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Ask Yourself These Questions Before Buying a Horse!

by Michelle Holtmeyer
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Buying your first horse: essential considerations

Many people dream of buying their own horse. It’s an exciting prospect but you need to view your needs objectively if it’s not going to turn from a dream to a nightmare! We’ll list some essential questions to ask yourself, such as what’s involved in keeping a horse? What equipment will I need at first?

Buying a horse – the basics

Your chosen horse should be laid-back and experienced, but still young enough to learn. It should already be well-schooled, but you want to train it yourself as well. It will be forward-going in all paces yet also a novice ride. It should always be fit, healthy and sound. In the real world, there’d be a lot of competition for this horse, because it’s everyone’s dream horse made real! The reality is that the ideal horse doesn’t exist, but there is a horse that’s right for you.

Buying a horse is just the start

Buying a horse and its essential equipment (well-fitting saddle, bridle and halter a minimum) is expensive and the costs don’t stop there. Unless you have your own land, you’ll need to rent a stable and grazing. Your horse will need a visit from the farrier every few weeks even if not shod. There will be annual visits from the vet for injections plus call-outs for emergencies – hopefully not too many! There will be visits from the equine dentist and saddler and many other regular horse care costs. Insurance is also an essential.

Your regular outgoings when having a horse

Barn or livery rental: these monthly costs depend on the location and system chosen. Keeping a horse at grass is cheapest of all. Estimate a minimum of €100 on a do-it-yourself (DIY) basis up to €800 or more for a fully inclusive horse care package in a desirable location within driving distance of a city.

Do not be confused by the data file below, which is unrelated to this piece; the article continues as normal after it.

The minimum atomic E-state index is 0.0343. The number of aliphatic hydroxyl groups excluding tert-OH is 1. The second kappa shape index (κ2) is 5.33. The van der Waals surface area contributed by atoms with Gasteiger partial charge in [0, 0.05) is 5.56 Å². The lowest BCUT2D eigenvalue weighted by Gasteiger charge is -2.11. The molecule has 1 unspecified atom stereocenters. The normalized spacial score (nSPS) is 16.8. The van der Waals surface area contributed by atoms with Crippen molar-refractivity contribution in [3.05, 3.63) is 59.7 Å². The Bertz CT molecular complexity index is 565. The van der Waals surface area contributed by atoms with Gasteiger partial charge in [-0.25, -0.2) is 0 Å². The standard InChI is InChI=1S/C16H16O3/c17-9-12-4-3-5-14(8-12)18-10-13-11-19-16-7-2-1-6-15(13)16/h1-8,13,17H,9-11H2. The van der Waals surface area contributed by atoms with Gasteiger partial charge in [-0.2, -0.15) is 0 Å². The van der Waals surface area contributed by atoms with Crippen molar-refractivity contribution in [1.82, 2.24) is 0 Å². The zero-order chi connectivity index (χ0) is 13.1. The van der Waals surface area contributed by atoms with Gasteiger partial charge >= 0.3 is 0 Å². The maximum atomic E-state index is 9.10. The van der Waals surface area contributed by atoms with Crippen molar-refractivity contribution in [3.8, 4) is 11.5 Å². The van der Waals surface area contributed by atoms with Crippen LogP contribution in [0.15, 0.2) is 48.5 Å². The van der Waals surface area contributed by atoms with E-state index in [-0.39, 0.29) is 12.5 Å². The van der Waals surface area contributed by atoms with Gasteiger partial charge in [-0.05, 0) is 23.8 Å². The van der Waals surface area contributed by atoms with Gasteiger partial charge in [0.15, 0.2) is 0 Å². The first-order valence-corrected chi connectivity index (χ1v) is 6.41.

Farrier: footcare will be required every 6 to 8 weeks. For barefoot (unshod) horses, estimate €30 – €50 per trim. Shoeing horses will cost €70-200 per visit. Remedial or specialist shoeing can cost more.

Veterinarian visits: some horse owners have an annual vet check. Horses will need vaccinating, the most important being tetanus (approximately €35) every 1 to 2 years and equine influenza (approximately €40 per visit, usually available as a programme of shots initially). Due to major ‘flu outbreaks, some vets are recommending these every 6 months now. Other vaccinations include for equine herpes, recommended every 6 months, and an annual shot for rabies in appropriate regions.

Saddler: saddles should be checked annually for damage and restuffed if required. Costs vary depending on whether the saddle is under warranty. Saddles usually need restuffing every few years.

Equine dentist: horses are usually checked at one to two-year intervals by a specialist equine dentist. Estimate around €200 per visit.

As well as these regular costs, there will be horse feed, horse care products and perhaps visits from additional specialists such as osteopaths and physiotherapists. Some of the regular costs can be reduced by scheduling vaccination visits with other horse owners.

Remember these are just the essentials and it’s easy to see how monthly expenses quickly reach €800. Estimate above your needs and if there’s money left at the month-end, you can treat yourself – or your horse! It makes sense to keep a separate savings account to cover your costs.

Don’t avoid the hard questions

Why are you buying a horse? What do you intend to do together? There’s a lot of work in keeping a horse. If you just enjoy riding, then regular visits to a riding school may be better. If buying, choose the right horse for the job. If you want to hack or trail ride, you don’t need a Thoroughbred. If you want to do dressage seriously, a Shetland probably won’t do!

You need to be realistic about your needs. What’s right for one rider is not right for another. You also need to be realistic about your riding level. There’s a saying, “green on green leads to black and blue”. An inexperienced rider should always select an experienced horse for their first purchase.

Where’s the best place to buy my horse: dealer, breeder or privately?

Of course, there are fraudsters everywhere and individuals, as well as dealers, can swindle people. The reverse is also true: dealers can offer quality horses as well as breeders and private homes. At ehorses, there is always a wide selection of horses for sale from experienced dealers, breeders and private homes.

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